[MATHEMATICAL EXPRESSION NOT REPRODUCIBLE IN ASCII],

and then both [MATHEMATICAL EXPRESSION NOT REPRODUCIBLE IN ASCII], with [alpha] ranging over [N.sup.n], are bases of Z[[z.sub.1], [z.sub.2], [z.sub.3], q][x]. By defining a suitable symmetric functional E, and by setting [p.sub.n- 1]([x.sub.1]; [z.sub.1], [z.sub.2], [z.sub.3], q) = [E.sub.1][??][([z.sub.1], [z.sub.2], [z.sub.3], q).sup.-1] x [([x.sub.1][x.sub.2] ... [x.sub.n]).sup.n-1] we obtain a polynomial sequence [{[p.sub.n](t; [z.sub.1], [z.sub.2], [z.sub.3], q)}.sub.n] that generalizes classical orthogonal polynomials.

Example 2 Hermite polynomials [{[H.sub.n](t)}.sub.n] forms an orthogonal polynomial system with respect to the linear functional L defined by [Lt.sup.k] = [EX.sup.k], where X is a Gaussian random variable. Assume X = [X.sub.1], [X.sub.2], ... are independent Gaussian random variables and set [x.sub.1] = t and [x.sub.i] = [X.sub.i-1]. Then the polynomial sequence {[p.sub.n](t; [z.sub.1], [z.sub.2], [z.sub.3], q)}n defined by

[p.sub.n-1](t; [z.sub.1], [z.sub.2], [z.sub.3], q) = E[PI][[??].sub.[alpha]](t, [X.sub.1], [X.sub.2], ..., [X.sub.n-1]; [z.sub.1], [z.sub.2], (1 - q)[z.sub.3], q/q - 1),

with [alpha] = (n - 1 , n - 1, ..., n - 1) generalizes Hermite polynomials.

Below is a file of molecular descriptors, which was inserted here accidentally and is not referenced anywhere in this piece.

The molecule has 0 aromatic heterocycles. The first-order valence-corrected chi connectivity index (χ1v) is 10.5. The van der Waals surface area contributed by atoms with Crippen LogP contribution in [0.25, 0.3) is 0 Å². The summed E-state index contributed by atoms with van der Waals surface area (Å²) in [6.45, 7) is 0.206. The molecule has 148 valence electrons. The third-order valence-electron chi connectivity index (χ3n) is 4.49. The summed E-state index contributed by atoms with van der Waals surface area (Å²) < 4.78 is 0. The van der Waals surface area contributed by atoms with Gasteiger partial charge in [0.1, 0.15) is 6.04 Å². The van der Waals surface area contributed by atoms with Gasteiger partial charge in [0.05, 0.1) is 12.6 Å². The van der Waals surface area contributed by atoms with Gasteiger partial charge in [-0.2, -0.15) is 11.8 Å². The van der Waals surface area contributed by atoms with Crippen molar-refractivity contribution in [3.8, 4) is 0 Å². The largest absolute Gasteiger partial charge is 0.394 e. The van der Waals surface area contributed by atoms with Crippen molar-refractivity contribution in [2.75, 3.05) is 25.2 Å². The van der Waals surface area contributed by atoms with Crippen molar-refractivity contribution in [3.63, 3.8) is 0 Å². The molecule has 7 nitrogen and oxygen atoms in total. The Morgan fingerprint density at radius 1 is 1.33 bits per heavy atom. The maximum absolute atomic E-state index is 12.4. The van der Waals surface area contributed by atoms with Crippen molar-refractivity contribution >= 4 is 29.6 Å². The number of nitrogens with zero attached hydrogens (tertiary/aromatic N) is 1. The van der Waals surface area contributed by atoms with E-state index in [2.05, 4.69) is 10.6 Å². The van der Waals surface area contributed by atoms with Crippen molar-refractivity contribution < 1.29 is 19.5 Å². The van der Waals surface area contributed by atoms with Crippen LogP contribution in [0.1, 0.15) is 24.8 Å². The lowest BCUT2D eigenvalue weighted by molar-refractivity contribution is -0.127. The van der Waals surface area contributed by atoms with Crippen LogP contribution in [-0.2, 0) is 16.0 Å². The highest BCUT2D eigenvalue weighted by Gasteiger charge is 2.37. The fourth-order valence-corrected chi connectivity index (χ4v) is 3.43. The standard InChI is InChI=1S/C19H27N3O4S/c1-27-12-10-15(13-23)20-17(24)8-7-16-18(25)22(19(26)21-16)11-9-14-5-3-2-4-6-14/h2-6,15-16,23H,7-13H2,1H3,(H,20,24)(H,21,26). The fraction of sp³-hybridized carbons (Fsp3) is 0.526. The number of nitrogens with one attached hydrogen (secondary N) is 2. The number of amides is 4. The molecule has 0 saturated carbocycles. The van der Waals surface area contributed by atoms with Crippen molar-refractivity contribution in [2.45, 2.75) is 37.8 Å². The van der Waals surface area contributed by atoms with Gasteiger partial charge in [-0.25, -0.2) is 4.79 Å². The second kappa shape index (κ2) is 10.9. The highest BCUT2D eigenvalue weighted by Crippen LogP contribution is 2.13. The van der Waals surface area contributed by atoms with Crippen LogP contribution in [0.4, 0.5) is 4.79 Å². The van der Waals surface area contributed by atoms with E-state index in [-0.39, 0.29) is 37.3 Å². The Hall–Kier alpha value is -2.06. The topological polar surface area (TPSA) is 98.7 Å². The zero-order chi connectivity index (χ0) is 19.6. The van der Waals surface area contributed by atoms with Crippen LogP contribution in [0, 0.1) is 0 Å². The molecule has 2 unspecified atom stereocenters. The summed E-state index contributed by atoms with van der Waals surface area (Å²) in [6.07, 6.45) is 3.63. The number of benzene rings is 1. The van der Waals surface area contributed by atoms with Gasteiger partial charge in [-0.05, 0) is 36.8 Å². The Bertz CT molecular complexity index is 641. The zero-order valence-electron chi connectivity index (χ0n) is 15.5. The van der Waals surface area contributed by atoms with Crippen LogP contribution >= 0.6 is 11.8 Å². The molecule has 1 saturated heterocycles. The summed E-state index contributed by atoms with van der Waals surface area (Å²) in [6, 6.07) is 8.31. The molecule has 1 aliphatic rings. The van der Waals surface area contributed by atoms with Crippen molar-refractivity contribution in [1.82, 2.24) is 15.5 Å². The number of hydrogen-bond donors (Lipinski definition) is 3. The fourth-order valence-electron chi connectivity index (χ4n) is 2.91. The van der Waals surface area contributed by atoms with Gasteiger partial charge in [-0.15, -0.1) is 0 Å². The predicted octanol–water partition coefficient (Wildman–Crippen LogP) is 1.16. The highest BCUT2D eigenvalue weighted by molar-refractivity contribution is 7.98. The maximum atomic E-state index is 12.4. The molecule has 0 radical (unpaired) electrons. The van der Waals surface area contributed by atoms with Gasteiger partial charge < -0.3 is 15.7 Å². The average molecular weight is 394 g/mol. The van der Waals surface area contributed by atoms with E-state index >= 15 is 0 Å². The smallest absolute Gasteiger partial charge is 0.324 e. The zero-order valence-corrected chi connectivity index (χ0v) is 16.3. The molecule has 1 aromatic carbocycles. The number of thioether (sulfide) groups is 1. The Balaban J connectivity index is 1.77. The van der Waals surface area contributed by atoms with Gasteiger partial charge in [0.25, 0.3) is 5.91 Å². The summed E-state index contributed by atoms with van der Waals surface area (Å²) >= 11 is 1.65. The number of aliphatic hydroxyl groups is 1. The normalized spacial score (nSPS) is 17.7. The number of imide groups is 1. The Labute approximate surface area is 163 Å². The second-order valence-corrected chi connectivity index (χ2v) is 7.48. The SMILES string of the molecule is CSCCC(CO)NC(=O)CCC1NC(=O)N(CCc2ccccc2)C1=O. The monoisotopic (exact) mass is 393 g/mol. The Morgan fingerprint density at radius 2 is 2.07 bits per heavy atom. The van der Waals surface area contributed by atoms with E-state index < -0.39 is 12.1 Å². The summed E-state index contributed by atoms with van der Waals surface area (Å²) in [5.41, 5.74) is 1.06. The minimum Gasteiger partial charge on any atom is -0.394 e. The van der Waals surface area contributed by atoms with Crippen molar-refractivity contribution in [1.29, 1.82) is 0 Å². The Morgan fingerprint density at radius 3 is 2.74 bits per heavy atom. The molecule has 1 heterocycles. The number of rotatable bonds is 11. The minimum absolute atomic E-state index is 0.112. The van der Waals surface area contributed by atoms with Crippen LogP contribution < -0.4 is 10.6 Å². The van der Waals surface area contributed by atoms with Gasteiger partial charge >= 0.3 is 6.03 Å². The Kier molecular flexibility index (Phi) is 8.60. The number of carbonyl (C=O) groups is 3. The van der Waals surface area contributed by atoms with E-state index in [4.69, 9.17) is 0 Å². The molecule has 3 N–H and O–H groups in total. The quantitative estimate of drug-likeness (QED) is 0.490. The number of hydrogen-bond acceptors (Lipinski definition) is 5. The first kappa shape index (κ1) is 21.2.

8 New combinatorics for H-L symmetric polynomials

The toppling group G acts on the ring [LAMBDA](x; [z.sub.1], [z.sub.2], [z.sub.3], q), of symmetric polynomials in [x.sub.1], [x.sub.2], ..., [x.sub.n] with coefficients in Z[[z.sub.1], [z.sub.2], [z.sub.3], q]. In fact, let [h.sub.i](x) denote the ith complete homogeneous symmetric polynomial, and for all [MATHEMATICAL EXPRESSION NOT REPRODUCIBLE IN ASCII]. By assuming [h.sub.i](x) = 0 for i < 0 and [h.sub.0](x) = 1, we set

[MATHEMATICAL EXPRESSION NOT REPRODUCIBLE IN ASCII]. (8)

Finally, if [alpha] is a partition and if [s.sub.[alpha]](x) is a Schur polynomial then the symmetric polynomials [MATHEMATICAL EXPRESSION NOT REPRODUCIBLE IN ASCII] may be considered.

Theorem 12 For any graph G the sets [MATHEMATICAL EXPRESSION NOT REPRODUCIBLE IN ASCII], with a raging over all integer partitions, are bases of the ring [LAMBDA](x; [z.sub.1], [z.sub.2], [z.sub.3], q).

Again, the special case G = [L.sub.n] leads to some interesting consequences. In fact, we recover [T.sub.[i,j]] x [h.sub.[alpha]](x) = [MATHEMATICAL EXPRESSION NOT REPRODUCIBLE IN ASCII], so that [T.sub.[i,j]] acts as a "lowering operator" [R.sub.ji] (see [9], p.214). In particular this implies

[MATHEMATICAL EXPRESSION NOT REPRODUCIBLE IN ASCII].

Now, recall that the Hall-Littlewood symmetric polynomial [R.sub.[alpha]](x; t), [alpha] being a partition, satisfies

[MATHEMATICAL EXPRESSION NOT REPRODUCIBLE IN ASCII].